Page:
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Is there a best practice for supporting self- and web-hosting (at the same time)?

There are many problems I had to solve. Under self-hosting autofac does not work properly, because HttpContext.Current is not set and The GlobalConfiguration is not accessible in self-hosting.

Are there other problems to be aware of?

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2 Answers 2

You should not use HttpContext.Current in any Web API project. Everything you need should be in HttpRequestMessage.Properties. I'm not aware of any DI issues with Self-host, I know you can use Unity in Self-host without any problems.

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Autofac works just fine with self host, not sure what the OP is suggesting –  Filip W Feb 1 '13 at 15:16

Have a look at this answer: http://stackoverflow.com/a/13285693/463785 This shows you how you can structure your solution in a hosting layer agnostic way.

Basically, put your ASP.NET Web API logic into a separate project and, as @DarrelMiller suggested, don't use any hosting specific context in that project. Don't even reference unnecessary assemblies (e.g: System.Web) inside this project. However, you will have some hosting layer specific needs, such as getting the consumer's IP address (this cannot be done through what ASP.NET Web API gives you). In such cases, employ some sort of contract between your core API and hosting layers.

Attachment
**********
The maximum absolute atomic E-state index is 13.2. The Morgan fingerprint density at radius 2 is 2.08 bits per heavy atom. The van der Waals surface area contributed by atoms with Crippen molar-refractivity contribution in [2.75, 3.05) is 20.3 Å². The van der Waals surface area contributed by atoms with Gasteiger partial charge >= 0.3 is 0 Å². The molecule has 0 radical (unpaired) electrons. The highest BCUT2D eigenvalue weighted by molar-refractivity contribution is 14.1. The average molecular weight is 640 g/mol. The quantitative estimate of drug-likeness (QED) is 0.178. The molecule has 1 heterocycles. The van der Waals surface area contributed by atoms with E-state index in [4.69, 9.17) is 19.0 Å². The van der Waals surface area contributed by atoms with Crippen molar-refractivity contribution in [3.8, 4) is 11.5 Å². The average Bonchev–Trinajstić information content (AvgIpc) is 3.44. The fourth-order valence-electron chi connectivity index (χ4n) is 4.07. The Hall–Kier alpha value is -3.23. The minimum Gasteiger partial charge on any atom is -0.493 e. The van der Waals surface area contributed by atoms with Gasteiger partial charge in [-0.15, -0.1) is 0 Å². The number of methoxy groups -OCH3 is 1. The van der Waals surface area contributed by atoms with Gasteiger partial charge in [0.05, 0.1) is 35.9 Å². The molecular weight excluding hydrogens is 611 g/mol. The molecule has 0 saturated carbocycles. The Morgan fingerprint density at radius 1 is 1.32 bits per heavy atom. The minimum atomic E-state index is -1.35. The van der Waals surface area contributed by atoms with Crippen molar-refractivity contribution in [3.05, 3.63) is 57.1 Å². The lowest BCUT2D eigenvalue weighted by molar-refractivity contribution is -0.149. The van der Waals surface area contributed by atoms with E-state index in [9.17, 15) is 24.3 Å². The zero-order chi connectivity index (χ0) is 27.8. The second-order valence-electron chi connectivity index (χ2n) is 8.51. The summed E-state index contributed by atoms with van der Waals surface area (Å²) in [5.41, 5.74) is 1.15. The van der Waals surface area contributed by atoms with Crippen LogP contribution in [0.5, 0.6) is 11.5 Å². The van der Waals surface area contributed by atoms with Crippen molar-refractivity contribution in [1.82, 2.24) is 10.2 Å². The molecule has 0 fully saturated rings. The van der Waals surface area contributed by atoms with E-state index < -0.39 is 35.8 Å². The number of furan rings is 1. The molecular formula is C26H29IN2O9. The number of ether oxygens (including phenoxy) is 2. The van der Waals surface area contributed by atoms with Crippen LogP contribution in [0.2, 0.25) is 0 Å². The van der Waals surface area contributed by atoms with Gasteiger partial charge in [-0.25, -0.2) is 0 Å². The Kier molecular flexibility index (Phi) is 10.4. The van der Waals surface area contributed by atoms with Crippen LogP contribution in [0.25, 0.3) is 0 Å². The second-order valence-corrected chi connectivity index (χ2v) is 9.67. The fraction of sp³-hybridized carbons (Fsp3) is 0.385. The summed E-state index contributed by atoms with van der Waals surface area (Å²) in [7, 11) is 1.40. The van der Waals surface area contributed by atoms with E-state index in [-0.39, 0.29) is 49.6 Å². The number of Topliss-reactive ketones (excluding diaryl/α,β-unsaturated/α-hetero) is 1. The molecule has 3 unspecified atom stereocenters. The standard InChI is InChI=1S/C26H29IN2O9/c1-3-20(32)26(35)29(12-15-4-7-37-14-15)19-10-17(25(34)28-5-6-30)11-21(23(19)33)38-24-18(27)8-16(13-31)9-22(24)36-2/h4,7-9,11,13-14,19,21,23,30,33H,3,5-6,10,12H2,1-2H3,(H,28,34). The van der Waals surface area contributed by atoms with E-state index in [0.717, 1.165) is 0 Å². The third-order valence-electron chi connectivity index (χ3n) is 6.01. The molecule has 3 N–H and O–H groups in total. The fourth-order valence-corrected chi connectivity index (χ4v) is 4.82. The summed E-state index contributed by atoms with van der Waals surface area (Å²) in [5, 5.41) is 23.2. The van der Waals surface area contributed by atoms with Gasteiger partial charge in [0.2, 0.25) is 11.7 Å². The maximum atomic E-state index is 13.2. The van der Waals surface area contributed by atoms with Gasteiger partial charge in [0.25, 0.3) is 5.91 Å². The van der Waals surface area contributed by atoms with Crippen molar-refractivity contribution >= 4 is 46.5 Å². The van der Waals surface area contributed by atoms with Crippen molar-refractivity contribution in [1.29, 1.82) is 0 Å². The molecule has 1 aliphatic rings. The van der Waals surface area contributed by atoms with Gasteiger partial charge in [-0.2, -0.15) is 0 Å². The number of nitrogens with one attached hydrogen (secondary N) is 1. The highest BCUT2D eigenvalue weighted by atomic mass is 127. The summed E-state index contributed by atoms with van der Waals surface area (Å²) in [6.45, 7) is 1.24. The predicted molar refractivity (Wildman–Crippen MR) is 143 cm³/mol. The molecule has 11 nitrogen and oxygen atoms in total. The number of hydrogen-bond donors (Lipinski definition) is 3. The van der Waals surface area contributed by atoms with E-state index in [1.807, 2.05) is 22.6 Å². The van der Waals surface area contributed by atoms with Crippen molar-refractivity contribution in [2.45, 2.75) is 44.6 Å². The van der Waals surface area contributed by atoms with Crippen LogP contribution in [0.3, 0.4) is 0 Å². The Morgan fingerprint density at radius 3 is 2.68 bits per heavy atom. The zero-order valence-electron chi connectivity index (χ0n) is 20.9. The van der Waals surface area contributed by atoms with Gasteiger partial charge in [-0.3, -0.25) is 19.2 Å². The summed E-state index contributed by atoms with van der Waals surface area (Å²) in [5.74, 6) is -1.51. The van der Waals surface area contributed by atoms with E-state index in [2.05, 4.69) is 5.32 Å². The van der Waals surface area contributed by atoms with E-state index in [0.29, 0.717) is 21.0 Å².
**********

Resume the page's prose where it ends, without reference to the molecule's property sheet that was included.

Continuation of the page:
For example, below one is the message handler which will set the IP Address of the consumer for each request and I registered this message handler through my WebHost project:

public class UserHostAddressSetterHandler : DelegatingHandler {

    protected override Task<HttpResponseMessage> SendAsync(HttpRequestMessage request, CancellationToken cancellationToken) {

        request.Properties[ApiCommonRequestKeys.UserHostAddressKey] = request.GetUserHostAddress();
        return base.SendAsync(request, cancellationToken);
    }
}

internal static class HttpRequestMessageExtensions {

    internal static HttpContextBase GetHttpContext(this HttpRequestMessage request) {

        return (HttpContextBase)request.Properties[Constants.MS_HttpContextKey];
    }

    internal static string GetUserHostAddress(this HttpRequestMessage request) {

        return request.GetHttpContext().Request.UserHostAddress;
    }
}

Then, at the API core layer, I know that hosting layer has set the IP address and I can reach it through Properties[ApiCommonRequestKeys.UserHostAddressKey] of HttpRequestMessage instance anytime.

Have a look at this project: https://github.com/tugberkugurlu/PingYourPackage this is a nice ASP.NET Web API project which has been structured in a hosting later agnostic way. May give you a hint.

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